No list of top cello scores would be complete without a mention of the legendary Spanish Catalan cellist and conductor Pablo Casals. Casals is typically regarded as the preeminent cellist of the first half of the 20th century and arguably of all time. One of the most prominent aspects of his enduring legacy are the recordings of the Bach Cello Suites he made from 1936 to 1939. Ovation Press helps carry that legacy on with Casals’ edition of the Bach Suites in sheet music form complete with his own editorial markings! As the cellist himself once said: “Bach is forever – and nobody, nobody will reach the greatness and the profoundness and the diversity of Bach.” These masterpieces, along with the spirit of Casals, live on in our catalog.
Tchaikovsky Suite from Album for the Young(transcribed and edited by Valter Dešpalj)
This past year, cellist and editor Valter Dešpalj brought us many fantastic scores to the instrumental medium that is the cello ensemble. Tchaikovsky’s Suite from Album for the Young, Op. 39 has been one of the more popular gems in our growing body of literature for multiple celli. Instead of a literal translation from the original piano versions, Dešpalj sought to adapt these pieces to the specific colors, possibilities, and sonorities of a cello quartet. As is common in Dešpalj’s arrangements, the first cello part is the most demanding, and the others provide a relatively easy-to-play accompaniment.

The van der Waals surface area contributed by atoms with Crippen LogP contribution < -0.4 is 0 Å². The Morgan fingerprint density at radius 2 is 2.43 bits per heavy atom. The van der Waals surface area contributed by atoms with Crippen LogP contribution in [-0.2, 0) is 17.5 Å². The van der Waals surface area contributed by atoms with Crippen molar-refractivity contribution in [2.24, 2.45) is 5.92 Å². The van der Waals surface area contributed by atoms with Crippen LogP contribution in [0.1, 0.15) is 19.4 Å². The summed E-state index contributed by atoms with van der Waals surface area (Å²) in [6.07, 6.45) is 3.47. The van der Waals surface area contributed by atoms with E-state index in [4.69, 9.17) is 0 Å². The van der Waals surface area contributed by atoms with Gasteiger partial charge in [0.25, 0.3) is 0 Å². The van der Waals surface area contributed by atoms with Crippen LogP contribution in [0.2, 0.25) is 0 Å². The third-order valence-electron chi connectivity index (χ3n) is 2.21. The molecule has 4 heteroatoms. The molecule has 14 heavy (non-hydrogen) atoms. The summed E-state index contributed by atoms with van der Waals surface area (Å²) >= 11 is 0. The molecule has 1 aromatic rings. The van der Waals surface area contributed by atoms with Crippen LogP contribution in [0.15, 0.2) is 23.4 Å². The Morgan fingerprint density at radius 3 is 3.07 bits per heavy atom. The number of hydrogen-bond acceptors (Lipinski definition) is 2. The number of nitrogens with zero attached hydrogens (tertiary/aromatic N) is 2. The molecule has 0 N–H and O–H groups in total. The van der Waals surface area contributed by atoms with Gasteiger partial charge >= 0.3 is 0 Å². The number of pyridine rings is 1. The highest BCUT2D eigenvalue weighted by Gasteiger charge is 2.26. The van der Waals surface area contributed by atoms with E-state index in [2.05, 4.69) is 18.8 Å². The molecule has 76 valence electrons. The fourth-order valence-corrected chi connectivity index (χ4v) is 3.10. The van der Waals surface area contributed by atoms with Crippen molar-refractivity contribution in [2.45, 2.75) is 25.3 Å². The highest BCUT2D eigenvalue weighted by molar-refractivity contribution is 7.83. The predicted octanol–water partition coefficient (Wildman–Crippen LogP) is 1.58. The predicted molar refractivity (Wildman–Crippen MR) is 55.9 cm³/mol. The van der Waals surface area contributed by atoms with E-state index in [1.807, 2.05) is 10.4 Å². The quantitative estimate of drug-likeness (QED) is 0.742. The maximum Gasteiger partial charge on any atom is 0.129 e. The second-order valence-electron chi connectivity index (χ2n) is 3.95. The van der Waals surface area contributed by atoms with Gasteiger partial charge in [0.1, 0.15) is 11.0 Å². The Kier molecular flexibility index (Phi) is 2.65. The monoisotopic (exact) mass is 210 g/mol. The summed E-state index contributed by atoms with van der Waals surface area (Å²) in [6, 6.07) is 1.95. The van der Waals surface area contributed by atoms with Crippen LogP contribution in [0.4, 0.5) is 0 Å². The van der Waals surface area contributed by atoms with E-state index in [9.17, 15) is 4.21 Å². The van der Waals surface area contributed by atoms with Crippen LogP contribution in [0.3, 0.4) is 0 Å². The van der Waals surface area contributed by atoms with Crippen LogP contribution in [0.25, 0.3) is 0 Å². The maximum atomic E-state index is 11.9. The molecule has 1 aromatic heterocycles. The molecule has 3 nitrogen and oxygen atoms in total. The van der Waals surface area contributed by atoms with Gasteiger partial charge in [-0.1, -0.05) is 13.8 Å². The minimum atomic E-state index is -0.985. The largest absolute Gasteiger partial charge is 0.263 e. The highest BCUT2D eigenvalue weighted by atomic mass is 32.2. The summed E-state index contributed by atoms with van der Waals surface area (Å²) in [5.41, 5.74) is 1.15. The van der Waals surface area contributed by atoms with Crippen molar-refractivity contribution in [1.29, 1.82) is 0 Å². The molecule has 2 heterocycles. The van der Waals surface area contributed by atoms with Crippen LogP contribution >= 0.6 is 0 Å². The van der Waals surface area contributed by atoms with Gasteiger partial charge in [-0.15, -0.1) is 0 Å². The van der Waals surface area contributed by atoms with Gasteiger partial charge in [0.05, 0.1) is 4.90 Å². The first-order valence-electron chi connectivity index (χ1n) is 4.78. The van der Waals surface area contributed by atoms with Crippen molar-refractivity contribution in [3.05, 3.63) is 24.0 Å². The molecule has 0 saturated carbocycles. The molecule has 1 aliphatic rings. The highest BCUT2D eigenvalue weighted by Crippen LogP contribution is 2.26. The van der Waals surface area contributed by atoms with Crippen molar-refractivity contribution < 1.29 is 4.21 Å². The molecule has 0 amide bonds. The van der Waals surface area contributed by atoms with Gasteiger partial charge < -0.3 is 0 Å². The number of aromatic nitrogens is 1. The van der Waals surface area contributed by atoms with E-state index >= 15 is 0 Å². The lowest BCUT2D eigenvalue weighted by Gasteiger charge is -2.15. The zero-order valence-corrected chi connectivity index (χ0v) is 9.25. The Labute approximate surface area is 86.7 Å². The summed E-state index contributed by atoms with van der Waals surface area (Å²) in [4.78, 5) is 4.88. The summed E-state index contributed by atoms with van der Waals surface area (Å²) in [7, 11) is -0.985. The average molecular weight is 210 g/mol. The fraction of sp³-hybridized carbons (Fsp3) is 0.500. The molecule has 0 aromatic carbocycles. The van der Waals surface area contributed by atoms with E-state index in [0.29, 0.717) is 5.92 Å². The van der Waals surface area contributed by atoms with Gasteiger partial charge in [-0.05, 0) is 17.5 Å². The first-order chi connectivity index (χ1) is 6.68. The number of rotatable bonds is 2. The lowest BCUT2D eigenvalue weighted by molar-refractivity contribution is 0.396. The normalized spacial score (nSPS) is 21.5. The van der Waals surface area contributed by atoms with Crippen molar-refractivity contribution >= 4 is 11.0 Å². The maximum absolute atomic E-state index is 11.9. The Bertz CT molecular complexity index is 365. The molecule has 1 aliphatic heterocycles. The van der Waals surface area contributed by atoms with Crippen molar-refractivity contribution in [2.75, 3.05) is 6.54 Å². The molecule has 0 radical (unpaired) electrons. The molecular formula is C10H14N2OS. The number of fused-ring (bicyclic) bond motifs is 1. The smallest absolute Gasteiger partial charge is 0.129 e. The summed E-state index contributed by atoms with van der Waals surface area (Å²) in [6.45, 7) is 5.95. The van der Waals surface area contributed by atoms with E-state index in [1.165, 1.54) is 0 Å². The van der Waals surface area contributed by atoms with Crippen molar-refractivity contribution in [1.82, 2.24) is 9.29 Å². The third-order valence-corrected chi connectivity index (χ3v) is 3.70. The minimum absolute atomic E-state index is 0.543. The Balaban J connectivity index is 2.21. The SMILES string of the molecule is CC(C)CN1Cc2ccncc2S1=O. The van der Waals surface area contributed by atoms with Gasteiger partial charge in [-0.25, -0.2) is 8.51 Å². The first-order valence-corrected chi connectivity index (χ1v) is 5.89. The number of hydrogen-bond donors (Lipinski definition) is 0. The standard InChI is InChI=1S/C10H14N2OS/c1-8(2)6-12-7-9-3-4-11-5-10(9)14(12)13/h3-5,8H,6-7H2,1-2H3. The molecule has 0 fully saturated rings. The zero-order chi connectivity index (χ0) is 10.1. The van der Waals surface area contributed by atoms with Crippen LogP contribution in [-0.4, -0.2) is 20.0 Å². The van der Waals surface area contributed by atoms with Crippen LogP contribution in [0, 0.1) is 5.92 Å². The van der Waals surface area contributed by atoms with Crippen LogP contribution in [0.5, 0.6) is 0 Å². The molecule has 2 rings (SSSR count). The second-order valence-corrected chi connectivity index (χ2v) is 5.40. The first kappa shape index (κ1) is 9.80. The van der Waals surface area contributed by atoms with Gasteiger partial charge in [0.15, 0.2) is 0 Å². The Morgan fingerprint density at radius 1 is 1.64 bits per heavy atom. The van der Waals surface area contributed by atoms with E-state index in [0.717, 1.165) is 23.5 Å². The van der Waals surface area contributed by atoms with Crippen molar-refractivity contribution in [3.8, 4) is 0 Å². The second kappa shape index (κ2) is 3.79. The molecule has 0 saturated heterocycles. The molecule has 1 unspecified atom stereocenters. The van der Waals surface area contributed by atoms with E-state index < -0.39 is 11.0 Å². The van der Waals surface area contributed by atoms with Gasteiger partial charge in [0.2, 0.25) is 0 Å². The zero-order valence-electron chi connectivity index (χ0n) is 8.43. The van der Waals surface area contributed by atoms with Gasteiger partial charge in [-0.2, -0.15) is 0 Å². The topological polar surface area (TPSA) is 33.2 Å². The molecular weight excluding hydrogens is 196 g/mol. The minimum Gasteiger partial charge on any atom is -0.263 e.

Rachmaninoff Vocalise (transcribed and edited by Roland Pidoux)